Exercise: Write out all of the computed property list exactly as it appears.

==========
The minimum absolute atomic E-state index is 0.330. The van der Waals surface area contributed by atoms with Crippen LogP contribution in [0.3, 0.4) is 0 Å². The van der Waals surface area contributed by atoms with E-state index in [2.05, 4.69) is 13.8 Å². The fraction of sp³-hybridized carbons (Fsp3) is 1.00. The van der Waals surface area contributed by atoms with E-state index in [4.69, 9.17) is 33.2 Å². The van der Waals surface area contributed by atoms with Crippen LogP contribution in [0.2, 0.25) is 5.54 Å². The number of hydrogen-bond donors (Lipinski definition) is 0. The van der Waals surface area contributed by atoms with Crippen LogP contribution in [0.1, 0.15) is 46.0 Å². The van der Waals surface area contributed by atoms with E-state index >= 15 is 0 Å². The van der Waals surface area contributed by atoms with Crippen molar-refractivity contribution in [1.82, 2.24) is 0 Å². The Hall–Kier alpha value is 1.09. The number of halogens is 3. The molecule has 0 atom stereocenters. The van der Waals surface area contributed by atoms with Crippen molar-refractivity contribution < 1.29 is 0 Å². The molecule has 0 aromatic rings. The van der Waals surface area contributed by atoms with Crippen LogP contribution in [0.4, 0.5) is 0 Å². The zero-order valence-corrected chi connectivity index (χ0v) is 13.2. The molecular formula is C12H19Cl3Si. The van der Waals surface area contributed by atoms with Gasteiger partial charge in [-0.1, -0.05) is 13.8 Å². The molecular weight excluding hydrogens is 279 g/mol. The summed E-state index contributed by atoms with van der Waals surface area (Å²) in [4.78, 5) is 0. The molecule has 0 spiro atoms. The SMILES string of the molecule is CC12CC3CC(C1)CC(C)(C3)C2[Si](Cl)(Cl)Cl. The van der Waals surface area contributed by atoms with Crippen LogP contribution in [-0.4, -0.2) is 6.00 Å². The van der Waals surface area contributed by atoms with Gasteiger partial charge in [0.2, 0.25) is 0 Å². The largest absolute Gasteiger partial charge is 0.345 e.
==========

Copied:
The minimum absolute atomic E-state index is 0.330. The van der Waals surface area contributed by atoms with Crippen LogP contribution in [0.3, 0.4) is 0 Å². The van der Waals surface area contributed by atoms with E-state index in [2.05, 4.69) is 13.8 Å². The fraction of sp³-hybridized carbons (Fsp3) is 1.00. The van der Waals surface area contributed by atoms with E-state index in [4.69, 9.17) is 33.2 Å². The van der Waals surface area contributed by atoms with Crippen LogP contribution in [0.2, 0.25) is 5.54 Å². The number of hydrogen-bond donors (Lipinski definition) is 0. The van der Waals surface area contributed by atoms with Crippen LogP contribution in [0.1, 0.15) is 46.0 Å². The van der Waals surface area contributed by atoms with E-state index >= 15 is 0 Å². The van der Waals surface area contributed by atoms with Crippen molar-refractivity contribution in [1.82, 2.24) is 0 Å². The Hall–Kier alpha value is 1.09. The number of halogens is 3. The molecule has 0 atom stereocenters. The van der Waals surface area contributed by atoms with Crippen molar-refractivity contribution < 1.29 is 0 Å². The molecule has 0 aromatic rings. The van der Waals surface area contributed by atoms with Crippen LogP contribution in [0.4, 0.5) is 0 Å². The zero-order valence-corrected chi connectivity index (χ0v) is 13.2. The molecular formula is C12H19Cl3Si. The van der Waals surface area contributed by atoms with Gasteiger partial charge in [-0.1, -0.05) is 13.8 Å². The molecular weight excluding hydrogens is 279 g/mol. The summed E-state index contributed by atoms with van der Waals surface area (Å²) in [4.78, 5) is 0. The molecule has 0 spiro atoms. The SMILES string of the molecule is CC12CC3CC(C1)CC(C)(C3)C2[Si](Cl)(Cl)Cl. The van der Waals surface area contributed by atoms with Crippen LogP contribution in [-0.4, -0.2) is 6.00 Å². The van der Waals surface area contributed by atoms with Gasteiger partial charge in [0.2, 0.25) is 0 Å². The largest absolute Gasteiger partial charge is 0.345 e.